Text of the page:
'Good' police custody: Influencing police custody policy and practice
Project start date: August 2019
Project end date: June 2022
Principal Researcher: Dr Layla Skinns with Angela Sorsby
Between 2013 and 2018, a research team collected a range of data, as part of an ESRC-funded “'Good' police custody? Theorizing the 'is' and the 'ought'”, hereafter referred to as the GPCS. The primary aim of the research was to robustly examine what is meant by ‘good’ police custody. These data have been used to explore preliminary ideas about good police custody (Skinns et al., 2015) and the importance of detainee dignity (Skinns et al., 2020), the delivery of police custody (Skinns et al., 2017a), staff-detainee interactions and the use of ‘soft’ power (Skinns et al., 2017b), detainees’ emotional reactions to police custody (Wooff and Skinns, 2017), the pains of police detention (Skinns and Wooff, 2020), as well as police-academic partnerships during research on police custody (Greene and Skinns, 2017) and the use of appreciative inquiry in police custody research (Skinns et al, forthcoming). Please see our dignity in justice page and publications which are freely available online. This research is also the basis for an impact case study for REF 2021.
In Phase 3 of the research, in 2016-17, the research team surveyed nearly 800 staff and detainees in 27 custody facilities in 13 police forces. These data were used in Phase 4 of the research to formulate good practice recommendations, which were launched in October 2019 (see here). It was recommended that dignity - linked to equal worth, autonomy and decency - should be priorities that police custody practitioners, managers, national leads and policy makers should take account of in relation to the operation and strategic direction of police custody, alongside existing priorities such as safety, security, risk, cost effectiveness and the demands of the law and the criminal justice process. It was also recognised that such changes may yield benefits for detainees and for staff, through increased detainee cooperation, for example. In pursuit of these goals, it was recommended that changes be made to police attitudes and behaviours; policies, training and line management procedures; detainee expectations; and the material conditions of police custody.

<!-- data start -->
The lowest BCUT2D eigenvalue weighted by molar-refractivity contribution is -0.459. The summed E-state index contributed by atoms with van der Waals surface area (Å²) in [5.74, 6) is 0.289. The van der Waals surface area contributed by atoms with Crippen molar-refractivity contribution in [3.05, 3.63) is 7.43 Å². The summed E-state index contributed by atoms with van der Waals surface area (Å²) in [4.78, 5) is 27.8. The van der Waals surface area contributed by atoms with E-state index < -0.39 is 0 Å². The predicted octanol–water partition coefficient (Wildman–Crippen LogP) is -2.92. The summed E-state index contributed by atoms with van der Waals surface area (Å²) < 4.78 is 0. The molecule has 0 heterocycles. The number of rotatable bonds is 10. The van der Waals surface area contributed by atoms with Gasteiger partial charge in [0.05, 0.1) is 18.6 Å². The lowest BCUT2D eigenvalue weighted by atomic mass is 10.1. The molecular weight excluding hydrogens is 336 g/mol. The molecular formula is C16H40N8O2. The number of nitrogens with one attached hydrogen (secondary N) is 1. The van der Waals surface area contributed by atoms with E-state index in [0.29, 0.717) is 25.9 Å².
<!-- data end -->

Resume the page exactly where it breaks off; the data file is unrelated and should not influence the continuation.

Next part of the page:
From September 2019-July 2022, work was undertaken on Phase 5 of the GPCS, in which the research team facilitated the implementation of these recommendations in three police forces, who volunteered to take part. The two main aims of this project were to:
1. Facilitate the implementation of the good practice recommendations derived from the good police custody in up to six police force areas (though this aim had to be scaled back to a smaller number of forces due to the effects of Covid-19);
2. Evaluate the impact of the uptake of these recommendations on police officers’ experiences, and on their attitudes and behaviours towards detainees, as well as on the experiences of detainees.
This phase of research was therefore concerned with making changes to police custody practices and to the experiences of detainees, and to measure the extent of this impact and the process by which this impact came about. These changes were based on good practice recommendations from the GPCS.
This Phase 5 implementation and evaluation work was divided in two parts, with Force A taking part in Phase 5a and Forces B and C taking part in Phase 5b.
The report for Force A and Phase 5a can be found here
The report for Forces B/C and Phase 5b can be found here
In Phase 5 of the GPCS, the custody suite in which the measures are being implemented is compared before and after implementing the recommendations from the research with a comparator site, where no measures were implemented. The research is conducted in four stages to fit around the implementation work, as follows:
- Stage 1: Pre-implementation quantitative survey of staff and detainees in the test and comparator sites;
- Stage 2: Brief staff survey using open and closed questions in test site and comparator site in response to ‘I am Human’ animation, which was used to create a good practice examples sheet;
- Implementation work in test site;
- Stage 3: Process evaluation in the test site, involving semi-structured interviews with staff and detainees and participant observation;
- Stage 4: Post-implementation quantitative survey of staff and detainees in the test and comparator sites.